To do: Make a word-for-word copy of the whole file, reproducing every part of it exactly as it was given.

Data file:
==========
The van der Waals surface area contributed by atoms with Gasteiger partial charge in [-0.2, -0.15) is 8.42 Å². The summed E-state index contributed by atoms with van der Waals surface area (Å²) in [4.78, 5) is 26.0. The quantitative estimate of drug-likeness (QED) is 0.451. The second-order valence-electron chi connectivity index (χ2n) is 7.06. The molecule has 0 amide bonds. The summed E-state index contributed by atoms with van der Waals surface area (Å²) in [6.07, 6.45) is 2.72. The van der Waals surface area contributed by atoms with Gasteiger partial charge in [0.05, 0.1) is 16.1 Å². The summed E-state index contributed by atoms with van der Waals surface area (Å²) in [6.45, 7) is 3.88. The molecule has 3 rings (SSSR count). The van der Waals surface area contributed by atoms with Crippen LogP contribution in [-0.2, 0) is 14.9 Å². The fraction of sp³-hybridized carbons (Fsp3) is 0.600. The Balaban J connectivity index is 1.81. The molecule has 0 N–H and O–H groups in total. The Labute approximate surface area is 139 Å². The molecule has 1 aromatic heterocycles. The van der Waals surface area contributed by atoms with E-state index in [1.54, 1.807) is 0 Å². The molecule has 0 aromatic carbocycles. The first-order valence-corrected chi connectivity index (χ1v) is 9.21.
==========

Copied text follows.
The van der Waals surface area contributed by atoms with Gasteiger partial charge in [-0.2, -0.15) is 8.42 Å². The summed E-state index contributed by atoms with van der Waals surface area (Å²) in [4.78, 5) is 26.0. The quantitative estimate of drug-likeness (QED) is 0.451. The second-order valence-electron chi connectivity index (χ2n) is 7.06. The molecule has 0 amide bonds. The summed E-state index contributed by atoms with van der Waals surface area (Å²) in [6.07, 6.45) is 2.72. The van der Waals surface area contributed by atoms with Gasteiger partial charge in [0.05, 0.1) is 16.1 Å². The summed E-state index contributed by atoms with van der Waals surface area (Å²) in [6.45, 7) is 3.88. The molecule has 3 rings (SSSR count). The van der Waals surface area contributed by atoms with Crippen LogP contribution in [-0.2, 0) is 14.9 Å². The fraction of sp³-hybridized carbons (Fsp3) is 0.600. The Balaban J connectivity index is 1.81. The molecule has 0 N–H and O–H groups in total. The Labute approximate surface area is 139 Å². The molecule has 1 aromatic heterocycles. The van der Waals surface area contributed by atoms with E-state index in [1.54, 1.807) is 0 Å². The molecule has 0 aromatic carbocycles. The first-order valence-corrected chi connectivity index (χ1v) is 9.21.